A sea of rapt faces watched as Martha made her way to the witness stand. The face of suburbia. In her pale-blue suit she tried her best to make Thomas proud. Long, slow, and deliberate breaths and she stared around the court room. Just like their neighbourhood watch meetings, it would be over soon. The judge would sentence her for murder and her life sentence could begin.
Her first step into nothingness, she placed her hand on the well-used bible. ‘I will tell the truth, the whole truth and nothing but the truth, so help me God.’ As Martha felt the leather attack her skin – her life was an open book.
Now all she wanted to do was close it again.
Laura spoke of Thomas being a tyrant, but he cried over the loss of their son. His only chance, to have someone take on the family name, was lost forever. It was yet another reason why he couldn’t bond with Laura.
‘Mrs Whitman,’ Barbara Craven stood up. ‘Can you tell me what happened on January 12th, 2014?’
‘I killed my husband,’ Martha said, observing the selection of people in the jury.
‘Why did you do this?’ Her sympathetic eyes met Martha’s quiet gaze.
Martha closed her eyes to protect herself. ‘He was – we were arguing, and I hit him, with a crystal vase, and I murdered him.’
Undeterred, Barbara Craven said. ‘What was your husband about to do before you killed him?’
‘What did your husband do when he got angry?’
To silence herself in court was the only way to get through this. ‘No comment.’
‘I go to the night in question. We have heard evidence of your injuries inflicted on you by your husband. Did he often attack you in this manner?’
Question after question, and no comment was her only reply. Yet her barrister wasn’t giving up. She had just spoken to the jury about old injuries. Martha bolstered her shoulders; her voice was calm in its indignation. ‘Why are you so intent on ruining my husband’s reputation? It wasn’t Thomas’s fault. I wrote some horrific things in my diary. He had a right to be angry with me.’
The courtroom was like a barren wasteland, with Martha at the centre. Barbara Craven stepped in front of the witness box and her features settled into an easy smile. ‘What could have been so horrific that your husband attacked you for it?’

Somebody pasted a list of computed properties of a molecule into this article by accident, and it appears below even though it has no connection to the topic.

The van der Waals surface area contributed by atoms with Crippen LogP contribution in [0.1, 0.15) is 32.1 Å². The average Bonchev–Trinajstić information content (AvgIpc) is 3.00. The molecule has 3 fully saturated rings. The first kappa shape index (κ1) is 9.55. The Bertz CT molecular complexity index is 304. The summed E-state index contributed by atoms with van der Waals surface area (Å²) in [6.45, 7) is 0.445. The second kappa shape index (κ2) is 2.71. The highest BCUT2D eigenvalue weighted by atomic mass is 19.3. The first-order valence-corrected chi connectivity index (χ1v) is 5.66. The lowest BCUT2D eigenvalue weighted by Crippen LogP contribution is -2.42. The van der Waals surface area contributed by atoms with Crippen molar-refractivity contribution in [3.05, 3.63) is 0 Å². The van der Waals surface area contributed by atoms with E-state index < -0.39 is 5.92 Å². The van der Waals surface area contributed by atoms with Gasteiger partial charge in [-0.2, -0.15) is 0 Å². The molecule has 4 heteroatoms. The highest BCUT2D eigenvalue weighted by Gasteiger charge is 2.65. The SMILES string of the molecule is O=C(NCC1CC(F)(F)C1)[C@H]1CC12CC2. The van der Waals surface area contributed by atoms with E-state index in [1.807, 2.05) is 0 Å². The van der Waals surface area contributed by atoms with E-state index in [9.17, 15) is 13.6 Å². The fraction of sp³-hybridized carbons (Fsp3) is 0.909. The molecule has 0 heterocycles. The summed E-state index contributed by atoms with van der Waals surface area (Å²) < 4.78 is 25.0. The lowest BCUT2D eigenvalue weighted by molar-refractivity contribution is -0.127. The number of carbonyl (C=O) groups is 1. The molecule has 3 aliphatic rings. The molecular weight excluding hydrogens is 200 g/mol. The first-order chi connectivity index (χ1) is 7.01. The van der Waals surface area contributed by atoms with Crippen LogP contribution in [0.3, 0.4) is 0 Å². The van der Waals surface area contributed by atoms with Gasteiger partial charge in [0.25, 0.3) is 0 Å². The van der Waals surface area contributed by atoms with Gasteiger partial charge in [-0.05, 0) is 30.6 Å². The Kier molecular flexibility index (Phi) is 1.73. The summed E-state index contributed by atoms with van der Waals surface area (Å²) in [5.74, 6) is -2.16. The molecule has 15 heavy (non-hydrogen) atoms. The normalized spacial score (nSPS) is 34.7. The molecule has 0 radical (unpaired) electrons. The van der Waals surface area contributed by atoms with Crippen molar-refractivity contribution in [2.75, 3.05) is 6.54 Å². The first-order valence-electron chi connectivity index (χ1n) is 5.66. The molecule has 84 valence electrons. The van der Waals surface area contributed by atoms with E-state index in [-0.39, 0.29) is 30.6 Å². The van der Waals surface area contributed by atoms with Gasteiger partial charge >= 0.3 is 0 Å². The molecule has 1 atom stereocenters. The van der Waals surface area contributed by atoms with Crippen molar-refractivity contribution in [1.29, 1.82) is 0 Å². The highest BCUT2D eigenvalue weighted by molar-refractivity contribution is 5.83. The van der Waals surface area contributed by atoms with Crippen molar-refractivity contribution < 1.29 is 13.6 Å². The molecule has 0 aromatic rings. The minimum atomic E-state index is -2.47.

‘Full of hatred in every page,’ Martha said, and repeated Thomas’s words.
‘Apart from your diary, what else did he find?’
‘Christmas presents from our daughter,’ Martha said. ‘I let him down.’
‘Why was your husband so angry that you received presents from your daughter?’
‘They argued before she ran away from home.’ She allowed herself a glimpse in Laura’s direction, but couldn’t face her quiet sobs. It was easier to answer the questions than think of the damage she caused her daughter.
‘Why would that cause him to hit you?’
‘She let him down and I tried to make her apologise, but Laura wouldn’t admit she was in the wrong,’ Martha said.
‘But you still saw her, even though he would hit you?’
‘I kept it from him. It was my fault.’
‘I am turning to the night onNovember 20th, 2013.’ Barbara Craven kept up her measured questioning. ‘You had to go to Mrs Theresa Carlton’s house.’
‘Thomas found out I went to see Laura and Tabitha,’ Martha said.
‘Did your husband hit you that night?’
‘I needed to give him space . . .’
‘It is reported that your injuries were so serious, Mrs Theresa Carlton wanted you to go to hospital.’
Martha felt betrayed, but her outward appearance never changed. ‘It really wasn’t that bad.’
‘We have also seen pictures that show your injuries needed medical attention, yet again you didn’t go to hospital.’
‘I don’t like the questions they ask.’
‘So, you had to go to hospital in the past?’
Reluctantly Martha nodded. ‘They tried to blame Thomas, but it was dangerous down my street. I got mugged, and my neighbour Fred did too.’
‘No further questions your honour.’
It was as though the jury had a blanket of silence covering them, but the mood changed as Richard Blake strode over. His stern stare holding all their attention. Martha wasn’t afraid of the prosecutor’s questions; at least they would be more straightforward.
‘Mrs Whitman.’ He pulled importantly at his robes. ‘My learned counsel has gone to great lengths to show you as the victim in this case, but aren’t we forgetting that you are on trial for murder?’
‘If it weren’t for my actions he would be alive today.’
‘We have heard that your husband was violent against you.’ He stared directly at Martha. ‘But the force you used to kill your husband; to cause that fatal blow.’
Martha took some sips of the water beside her. ‘I was so angry. I remember thinking . . . I remember thinking I needed a drink.’
‘You say that instead of trying to save your husband, you had a drink instead?’
Linked with Elizabeth for a second, Martha felt the mutual bond slacken. There was something different about her rival today. The tone of her eyes, or the colour of her suit. Whatever it was, her rival found her own sense of freedom, while Martha wanted nothing more than to lose hers.
He addressed Martha once more. ‘Mrs Whitman, late last year, you found out that your husband was having an affair – did you not?’
‘She telephoned me, and I had no choice but to believe her.’
‘And how did you feel when you found out about his affair?’ He stood facing Martha, his eyes bore into her own.
Her mind was clear. Ask me your questions, and you will find proof of my guilt.
‘We talked about it, he promised it was over and I believed him.’
‘Even when he worked late, didn’t you suspect he was still being unfaithful?’
‘A little but he promised.’
‘Were you angry with him over the affair?’
Martha sipped some more water. ‘Yes, yes I was. I was hurt that he was seeing another woman.’
‘We’ve heard from Miss Lacy, that you attacked her on January 5th of this year.’
‘I found evidence of his infidelity, secret meetings with his mistress. I wanted to see for myself if the affair was over. When I got there, she was flaunting herself over Thomas.’